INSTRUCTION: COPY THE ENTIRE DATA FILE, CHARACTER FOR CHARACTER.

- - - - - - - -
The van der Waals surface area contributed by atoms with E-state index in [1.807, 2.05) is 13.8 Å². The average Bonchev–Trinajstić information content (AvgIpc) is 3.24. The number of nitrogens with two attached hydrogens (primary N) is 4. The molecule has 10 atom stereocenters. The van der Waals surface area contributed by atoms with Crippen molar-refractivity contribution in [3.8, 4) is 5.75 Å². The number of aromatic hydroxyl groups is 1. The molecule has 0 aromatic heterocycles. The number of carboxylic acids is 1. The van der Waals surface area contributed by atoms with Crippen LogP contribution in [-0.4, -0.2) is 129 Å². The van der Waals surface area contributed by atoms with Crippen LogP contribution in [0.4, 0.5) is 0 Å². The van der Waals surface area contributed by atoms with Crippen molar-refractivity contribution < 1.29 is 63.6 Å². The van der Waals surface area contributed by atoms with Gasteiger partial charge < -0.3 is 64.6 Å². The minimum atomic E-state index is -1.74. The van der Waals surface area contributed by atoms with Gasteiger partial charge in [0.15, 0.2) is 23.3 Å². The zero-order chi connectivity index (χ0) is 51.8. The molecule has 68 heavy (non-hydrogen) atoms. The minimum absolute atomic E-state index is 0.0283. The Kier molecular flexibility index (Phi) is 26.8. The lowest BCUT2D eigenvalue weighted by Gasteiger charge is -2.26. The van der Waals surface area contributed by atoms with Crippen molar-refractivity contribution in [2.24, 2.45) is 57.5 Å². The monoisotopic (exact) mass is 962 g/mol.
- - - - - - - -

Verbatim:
The van der Waals surface area contributed by atoms with E-state index in [1.807, 2.05) is 13.8 Å². The average Bonchev–Trinajstić information content (AvgIpc) is 3.24. The number of nitrogens with two attached hydrogens (primary N) is 4. The molecule has 10 atom stereocenters. The van der Waals surface area contributed by atoms with Crippen molar-refractivity contribution in [3.8, 4) is 5.75 Å². The number of aromatic hydroxyl groups is 1. The molecule has 0 aromatic heterocycles. The number of carboxylic acids is 1. The van der Waals surface area contributed by atoms with Crippen LogP contribution in [-0.4, -0.2) is 129 Å². The van der Waals surface area contributed by atoms with Crippen LogP contribution in [0.4, 0.5) is 0 Å². The van der Waals surface area contributed by atoms with Crippen molar-refractivity contribution < 1.29 is 63.6 Å². The van der Waals surface area contributed by atoms with Gasteiger partial charge < -0.3 is 64.6 Å². The minimum atomic E-state index is -1.74. The van der Waals surface area contributed by atoms with Gasteiger partial charge in [0.15, 0.2) is 23.3 Å². The zero-order chi connectivity index (χ0) is 51.8. The molecule has 68 heavy (non-hydrogen) atoms. The minimum absolute atomic E-state index is 0.0283. The Kier molecular flexibility index (Phi) is 26.8. The lowest BCUT2D eigenvalue weighted by Gasteiger charge is -2.26. The van der Waals surface area contributed by atoms with Crippen molar-refractivity contribution in [2.24, 2.45) is 57.5 Å². The monoisotopic (exact) mass is 962 g/mol.